You know it when you hear it - a song or sound that strikes a rare balance between brilliantly fresh and disarmingly familiar.
That instant of discovery - "Where did this come from?" - is what every music fan craves. And while country duo The Roys are turning heads with their music, those bolt-from-the-blue reactions are the product of a hard-earned education and a lifetime of musical devotion.
Ten years ago, promising recording artists like Lee and Elaine Roy would have been signed to a major label and the idea of releasing an album independently would have been ridiculed. Of course, some odd years ago The Roys were signed to a major label. And today, nobody's laughing about independent country music. Not anymore.
Born in Fitchburg, Massachusetts to French-Canadian parents, Elaine and Lee showed an early affinity for music, a natural pull that only intensified when the family moved to New Brunswick, Canada.
"We lived in a little town called Coal Branch," Elaine says. "If you blink, you miss it. Our maternal grandparents, aunts and uncles were very musical. They'd play guitar and fiddle and step dance. We were always so excited about family gatherings. We were always around Country Music." While Elaine took guitar lessons, Lee taught himself to play drums on barrels and buckets, eventually adding bass, guitar, mandolin and keys to his repertoire. "I remember saying, 'I don't feel good,' and as soon as the school bus passed I was banging away on the drum kit," Lee says. "Mom would throw me in the car and take me to school."
The family eventually moved back to Fitchburg, forcing Lee to give up the bluegrass band he'd formed. Without their musical support system, the siblings turned to each other, forming a virtual four-piece with a drum machine and bass tracks. That pairing eventually led to another move. "I remember being five years old and knowing that I wanted to be in Nashville singing," Elaine says. "I didn't even know what Nashville was. I'd hear Dolly Parton on the radio and think she was somewhere in a room singing, and that's what was coming over the radio."
Long before they moved to Nashville, The Roys had a pretty good grasp of where...and what...Music City was. Their first run in town seemed to be a clear path to all their dreams - they were young prodigies signed to one of Music Row's powerhouse labels and working with one of country music's marquee producers. However, their label was scared off by a potential legal entanglement, and The Roys were dropped.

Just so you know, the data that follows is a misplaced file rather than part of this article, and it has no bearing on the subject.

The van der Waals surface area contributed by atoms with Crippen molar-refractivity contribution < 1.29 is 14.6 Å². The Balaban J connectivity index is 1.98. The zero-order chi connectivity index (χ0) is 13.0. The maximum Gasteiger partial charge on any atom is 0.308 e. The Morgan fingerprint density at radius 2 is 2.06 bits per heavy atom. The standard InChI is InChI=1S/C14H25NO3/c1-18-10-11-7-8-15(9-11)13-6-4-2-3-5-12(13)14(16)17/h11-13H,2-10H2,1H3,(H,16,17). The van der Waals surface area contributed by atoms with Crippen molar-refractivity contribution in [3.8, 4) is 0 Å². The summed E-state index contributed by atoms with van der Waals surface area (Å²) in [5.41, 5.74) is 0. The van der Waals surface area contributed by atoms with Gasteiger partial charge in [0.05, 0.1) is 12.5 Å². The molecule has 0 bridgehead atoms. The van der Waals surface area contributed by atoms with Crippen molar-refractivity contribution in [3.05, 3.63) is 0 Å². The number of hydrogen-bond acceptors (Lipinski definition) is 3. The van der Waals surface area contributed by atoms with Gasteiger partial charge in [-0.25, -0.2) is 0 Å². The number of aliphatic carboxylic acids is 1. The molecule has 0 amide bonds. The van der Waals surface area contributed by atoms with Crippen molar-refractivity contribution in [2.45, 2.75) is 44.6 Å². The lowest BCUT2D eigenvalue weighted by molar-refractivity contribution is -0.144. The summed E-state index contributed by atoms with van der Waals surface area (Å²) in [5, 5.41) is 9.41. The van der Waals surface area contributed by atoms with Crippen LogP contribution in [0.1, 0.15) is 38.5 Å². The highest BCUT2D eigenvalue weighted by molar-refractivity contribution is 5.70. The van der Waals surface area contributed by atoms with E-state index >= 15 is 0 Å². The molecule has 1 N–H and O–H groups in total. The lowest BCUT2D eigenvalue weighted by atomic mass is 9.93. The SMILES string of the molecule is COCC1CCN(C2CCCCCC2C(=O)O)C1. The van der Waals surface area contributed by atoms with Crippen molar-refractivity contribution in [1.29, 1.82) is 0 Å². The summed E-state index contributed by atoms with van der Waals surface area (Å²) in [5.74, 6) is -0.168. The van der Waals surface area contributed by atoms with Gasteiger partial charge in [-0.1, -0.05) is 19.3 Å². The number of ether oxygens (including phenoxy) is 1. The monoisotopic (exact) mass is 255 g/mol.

Still, they continued writing songs, meeting with labels and plying their craft as much as Nashville allowed. Says Lee, "It was always about playing music, but there's so much talent in Nashville, it's hard to make a living there as a performing musician unless you're on the road. So we said, 'You know what? We can go home and make money playing music.'"
And that's just what they did, returning to Fitchburg and recharging themselves on the pure joy of creating and performing. "For the first time in a while we could sing what we wanted and be who we are," Elaine says.
"We went back to our local clubs and started building that fan base. But one day Elaine called and said, 'I love this, but I feel like we're meant to do this on a different level.' I prayed about it. Either I'm meant to do this or God needed to take this out of my heart and soul. End it for me." Instead, doors began opening. Not always the right ones, but opening nonetheless. "Every time it seemed like a door was closing, we'd get a call," Lee explains. One significant door was the one producer Kenny Royster walked through. They recorded an independent CD with him which yielded two top 40 singles and one top 30 on the Music Row Chart. Another chance meeting was at the ACM's in Las Vegas with hit songwriters Brian White and Steve Dean. That meeting lead to Lee co-writing with them. "They are such great people who love music and don't care if you're on a major label or not. They wrote a ton of hits, including "Watching You" with Rodney Atkins" says Lee. " We co-produced our new album with Steve Dean and writing with him and being in the studio has been amazing." adds Elaine.
Returning to Nashville, The Roys are focused intently on their opportunity. And they're able to apply years of experience. "Music is my addiction," Lee says. "We gave up good jobs to come back here and take another run at it. Six figure jobs."
They centered their efforts on creating their own music their way. So The Roys formed Pedestal Records to be able to deliver their style of country music to the fans. In the wake of independent successes by Emerson Drive, Taylor Swift and Tracy Lawrence, the playing field is suddenly swinging in favor of the indie. And The Roys aim to take advantage.
Their first and most important leg up is in the music. "From the first song we recorded on our previous CD, to the material on the new CD , we stand behind our music 100 percent," Lee says. "This represents us, from the bluegrass sound to traditional country to more contemporary sounds."
Finally, The Roys are in a position to do what they've spent their entire lives preparing to do. "Everybody has a calling in life," Elaine says. "Ours was inevitable from a very young age."
Lee adds, "We're just your typical 15-year overnight sensation."